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Davis v. Elec. Arts, Inc.

United States Court of Appeals, Ninth Circuit

January 6, 2015

MICHAEL E. DAVIS, AKA Tony Davis; VINCE FERRAGAMO; BILLY JOE DUPREE; SAMUEL MICHAEL KELLER, Plaintiffs-Appellees,
v.
ELECTRONIC ARTS INC., Defendant-Appellant

Argued and Submitted, San Francisco, California September 11, 2014.

Page 1173

[Copyrighted Material Omitted]

Page 1174

Appeal from the United States District Court for the Northern District of California. D.C. No. 3:10-cv-03328-RS. Richard Seeborg, District Judge, Presiding.

SUMMARY[*]

First Amendment / California Anti-SLAPP Statute

The panel affirmed the district court's denial of Electronic Arts Inc.'s motion to strike a complaint, brought by former professional football players alleging unauthorized use of their likenesses in the video game series Madden NFL, as a strategic lawsuit against public participation (SLAPP) under California's anti-SLAPP statute.

The panel rejected Electronic Arts's argument that its use of former players' likenesses was protected under the First Amendment as " incidental use." The panel held that Electronic Arts's use of the former players' likenesses was not incidental because it was central to Electronic Arts's main commercial purpose: to create a realistic virtual simulation of football games involving current and former National Football League teams.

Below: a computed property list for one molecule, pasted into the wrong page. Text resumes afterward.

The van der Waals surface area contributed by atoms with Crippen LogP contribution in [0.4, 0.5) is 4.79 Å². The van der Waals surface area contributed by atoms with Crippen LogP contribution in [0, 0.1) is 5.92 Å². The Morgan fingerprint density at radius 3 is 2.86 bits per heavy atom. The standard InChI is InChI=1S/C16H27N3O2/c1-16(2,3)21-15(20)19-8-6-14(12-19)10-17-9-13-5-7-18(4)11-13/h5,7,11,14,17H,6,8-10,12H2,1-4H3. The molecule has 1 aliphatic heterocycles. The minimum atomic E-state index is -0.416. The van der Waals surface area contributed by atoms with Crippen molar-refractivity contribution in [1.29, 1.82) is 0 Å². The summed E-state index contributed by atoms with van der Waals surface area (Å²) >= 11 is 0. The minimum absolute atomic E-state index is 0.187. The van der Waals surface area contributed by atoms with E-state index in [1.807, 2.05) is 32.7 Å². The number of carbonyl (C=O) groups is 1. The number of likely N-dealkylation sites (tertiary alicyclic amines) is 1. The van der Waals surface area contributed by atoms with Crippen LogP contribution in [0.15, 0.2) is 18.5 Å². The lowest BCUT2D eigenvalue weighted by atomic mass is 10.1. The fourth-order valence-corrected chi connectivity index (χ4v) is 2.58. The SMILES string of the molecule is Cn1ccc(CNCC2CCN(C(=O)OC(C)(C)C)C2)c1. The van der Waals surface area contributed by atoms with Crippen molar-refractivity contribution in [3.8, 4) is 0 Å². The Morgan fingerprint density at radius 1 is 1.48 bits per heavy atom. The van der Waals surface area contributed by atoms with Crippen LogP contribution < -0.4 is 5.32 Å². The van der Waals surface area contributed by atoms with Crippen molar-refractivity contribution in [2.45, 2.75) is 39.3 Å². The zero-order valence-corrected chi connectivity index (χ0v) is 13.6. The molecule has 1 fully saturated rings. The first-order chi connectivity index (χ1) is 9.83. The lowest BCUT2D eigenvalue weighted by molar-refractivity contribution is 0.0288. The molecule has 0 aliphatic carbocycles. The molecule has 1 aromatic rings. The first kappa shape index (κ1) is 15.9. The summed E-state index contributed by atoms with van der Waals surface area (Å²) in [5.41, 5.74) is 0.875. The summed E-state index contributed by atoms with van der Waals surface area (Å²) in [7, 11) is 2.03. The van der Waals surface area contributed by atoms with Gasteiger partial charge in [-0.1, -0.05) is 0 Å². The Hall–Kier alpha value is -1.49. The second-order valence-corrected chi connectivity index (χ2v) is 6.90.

The panel held that the district court properly denied Electronic Arts's motion to strike under the anti-SLAPP statute because it had not shown a probability of prevailing on its incidental use defense, and its other defenses (the transformative use defense, the public interest defense, and the test formulated by Rogers v. Grimaldi, 875 F.2d 994 (2d Cir. 1989)) were effectively precluded by the court's prior decision in Keller v. Elec. Arts (In re NCAA Student-Athlete Name & Likeness Licensing Litig.), 724 F.3d 1268 (9th Cir. 2013).

Alonzo Wickers IV (argued), Kelli L. Sager, Karen Henry, Kathleen Cullinan and Brendan Charney, Davis Wright Tremaine LLP, Los Angeles, California; Robert Van Nest, R. James Slaughter and Adam Lauridsen, Keker & Van Nest LLP, San Francisco, California, for Defendant-Appellant.

Brian D. Henri (argued), Henri Law Group, Palo Alto, California, for Plaintiffs-Appellees.

Duncan W. Crabtree-Ireland and Danielle S. Van Lier, Screen Actors Guild-American Federation of Television and Radio Artists, Los Angeles, California, for Amicus Curiae Screen Actors Guild-American Federation of Television and Radio Artists.

Before: Stephen Reinhardt, Raymond C. Fisher and Marsha S. Berzon, Circuit Judges. Opinion by Judge Fisher.

OPINION

Page 1175

FISHER, Circuit Judge:

We are called upon to balance the right of publicity of former professional football players against Electronic Arts' (EA) First Amendment right to use their likenesses in its Madden NFL series of video games. We previously held EA's unauthorized use of a former college football player's likeness in the NCAA Football series of video games was not, as a matter of law, protected by the First Amendment. See Keller v. Elec. Arts (In re NCAA Student-Athlete Name & Likeness Licensing Litig.), 724 F.3d 1268 (9th Cir. 2013). In Keller, we rejected several of the First Amendment defenses EA raises here on materially indistinguishable grounds. EA advances one additional argument in this appeal -- its use of former players' likenesses is protected under the First Amendment as " incidental use." We disagree. We hold EA's use of the ...


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